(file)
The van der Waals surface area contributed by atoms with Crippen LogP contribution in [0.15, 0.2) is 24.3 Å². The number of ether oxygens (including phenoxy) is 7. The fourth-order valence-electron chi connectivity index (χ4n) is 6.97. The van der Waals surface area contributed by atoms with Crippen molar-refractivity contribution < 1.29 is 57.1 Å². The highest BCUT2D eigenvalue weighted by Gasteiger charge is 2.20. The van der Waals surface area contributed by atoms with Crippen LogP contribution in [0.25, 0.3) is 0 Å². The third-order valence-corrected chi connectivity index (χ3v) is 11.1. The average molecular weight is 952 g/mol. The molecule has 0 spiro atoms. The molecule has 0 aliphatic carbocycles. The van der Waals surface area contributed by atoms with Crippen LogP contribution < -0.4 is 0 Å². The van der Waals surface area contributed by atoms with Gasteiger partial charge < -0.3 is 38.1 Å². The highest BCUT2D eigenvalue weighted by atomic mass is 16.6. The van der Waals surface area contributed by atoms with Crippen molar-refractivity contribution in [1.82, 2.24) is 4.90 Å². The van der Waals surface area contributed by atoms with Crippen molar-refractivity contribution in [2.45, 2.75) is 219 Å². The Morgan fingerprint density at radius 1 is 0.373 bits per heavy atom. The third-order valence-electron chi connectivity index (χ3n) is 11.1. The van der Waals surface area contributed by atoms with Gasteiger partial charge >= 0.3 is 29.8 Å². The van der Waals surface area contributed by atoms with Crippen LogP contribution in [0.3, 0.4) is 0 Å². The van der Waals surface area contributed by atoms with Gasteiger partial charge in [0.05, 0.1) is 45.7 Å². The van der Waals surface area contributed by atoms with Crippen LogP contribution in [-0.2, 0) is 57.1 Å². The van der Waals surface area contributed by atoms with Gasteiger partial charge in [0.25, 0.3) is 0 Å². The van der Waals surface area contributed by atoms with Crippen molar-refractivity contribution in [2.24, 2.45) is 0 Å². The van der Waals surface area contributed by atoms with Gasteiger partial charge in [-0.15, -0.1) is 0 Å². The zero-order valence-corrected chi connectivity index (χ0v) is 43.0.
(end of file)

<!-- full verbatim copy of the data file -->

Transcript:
The van der Waals surface area contributed by atoms with Crippen LogP contribution in [0.15, 0.2) is 24.3 Å². The number of ether oxygens (including phenoxy) is 7. The fourth-order valence-electron chi connectivity index (χ4n) is 6.97. The van der Waals surface area contributed by atoms with Crippen molar-refractivity contribution < 1.29 is 57.1 Å². The highest BCUT2D eigenvalue weighted by Gasteiger charge is 2.20. The van der Waals surface area contributed by atoms with Crippen LogP contribution in [0.25, 0.3) is 0 Å². The third-order valence-corrected chi connectivity index (χ3v) is 11.1. The average molecular weight is 952 g/mol. The molecule has 0 spiro atoms. The molecule has 0 aliphatic carbocycles. The van der Waals surface area contributed by atoms with Crippen LogP contribution < -0.4 is 0 Å². The van der Waals surface area contributed by atoms with Gasteiger partial charge < -0.3 is 38.1 Å². The highest BCUT2D eigenvalue weighted by atomic mass is 16.6. The van der Waals surface area contributed by atoms with Crippen molar-refractivity contribution in [1.82, 2.24) is 4.90 Å². The van der Waals surface area contributed by atoms with Crippen molar-refractivity contribution in [2.45, 2.75) is 219 Å². The Morgan fingerprint density at radius 1 is 0.373 bits per heavy atom. The third-order valence-electron chi connectivity index (χ3n) is 11.1. The van der Waals surface area contributed by atoms with Gasteiger partial charge >= 0.3 is 29.8 Å². The van der Waals surface area contributed by atoms with Crippen LogP contribution in [0.3, 0.4) is 0 Å². The van der Waals surface area contributed by atoms with Gasteiger partial charge in [0.05, 0.1) is 45.7 Å². The van der Waals surface area contributed by atoms with Crippen LogP contribution in [-0.2, 0) is 57.1 Å². The van der Waals surface area contributed by atoms with Gasteiger partial charge in [0.25, 0.3) is 0 Å². The van der Waals surface area contributed by atoms with Crippen molar-refractivity contribution in [2.24, 2.45) is 0 Å². The van der Waals surface area contributed by atoms with Gasteiger partial charge in [-0.15, -0.1) is 0 Å². The zero-order valence-corrected chi connectivity index (χ0v) is 43.0.